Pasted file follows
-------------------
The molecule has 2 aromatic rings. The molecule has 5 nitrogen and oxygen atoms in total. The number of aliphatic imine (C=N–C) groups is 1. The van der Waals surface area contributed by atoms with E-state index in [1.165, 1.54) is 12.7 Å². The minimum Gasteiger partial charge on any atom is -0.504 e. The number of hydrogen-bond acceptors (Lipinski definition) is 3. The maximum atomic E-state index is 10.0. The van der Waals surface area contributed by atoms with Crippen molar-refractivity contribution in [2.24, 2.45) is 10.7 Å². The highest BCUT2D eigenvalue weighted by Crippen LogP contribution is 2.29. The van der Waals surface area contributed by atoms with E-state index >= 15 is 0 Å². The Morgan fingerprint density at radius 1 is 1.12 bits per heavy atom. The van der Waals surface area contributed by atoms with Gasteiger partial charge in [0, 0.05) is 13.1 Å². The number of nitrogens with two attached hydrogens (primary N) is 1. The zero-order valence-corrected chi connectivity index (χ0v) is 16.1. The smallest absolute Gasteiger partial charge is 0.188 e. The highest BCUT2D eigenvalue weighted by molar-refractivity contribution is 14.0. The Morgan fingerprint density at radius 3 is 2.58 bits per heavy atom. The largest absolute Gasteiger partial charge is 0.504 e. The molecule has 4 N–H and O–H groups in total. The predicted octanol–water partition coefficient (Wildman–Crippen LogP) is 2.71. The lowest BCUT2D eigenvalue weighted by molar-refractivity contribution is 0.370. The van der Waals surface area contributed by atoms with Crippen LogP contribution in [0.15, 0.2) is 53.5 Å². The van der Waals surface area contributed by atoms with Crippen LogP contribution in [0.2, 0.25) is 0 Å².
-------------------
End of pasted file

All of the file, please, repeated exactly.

The molecule has 2 aromatic rings. The molecule has 5 nitrogen and oxygen atoms in total. The number of aliphatic imine (C=N–C) groups is 1. The van der Waals surface area contributed by atoms with E-state index in [1.165, 1.54) is 12.7 Å². The minimum Gasteiger partial charge on any atom is -0.504 e. The number of hydrogen-bond acceptors (Lipinski definition) is 3. The maximum atomic E-state index is 10.0. The van der Waals surface area contributed by atoms with Crippen molar-refractivity contribution in [2.24, 2.45) is 10.7 Å². The highest BCUT2D eigenvalue weighted by Crippen LogP contribution is 2.29. The van der Waals surface area contributed by atoms with E-state index >= 15 is 0 Å². The Morgan fingerprint density at radius 1 is 1.12 bits per heavy atom. The van der Waals surface area contributed by atoms with Gasteiger partial charge in [0, 0.05) is 13.1 Å². The number of nitrogens with two attached hydrogens (primary N) is 1. The zero-order valence-corrected chi connectivity index (χ0v) is 16.1. The smallest absolute Gasteiger partial charge is 0.188 e. The highest BCUT2D eigenvalue weighted by molar-refractivity contribution is 14.0. The Morgan fingerprint density at radius 3 is 2.58 bits per heavy atom. The largest absolute Gasteiger partial charge is 0.504 e. The molecule has 4 N–H and O–H groups in total. The predicted octanol–water partition coefficient (Wildman–Crippen LogP) is 2.71. The lowest BCUT2D eigenvalue weighted by molar-refractivity contribution is 0.370. The van der Waals surface area contributed by atoms with Crippen LogP contribution in [0.15, 0.2) is 53.5 Å². The van der Waals surface area contributed by atoms with Crippen LogP contribution in [0.2, 0.25) is 0 Å².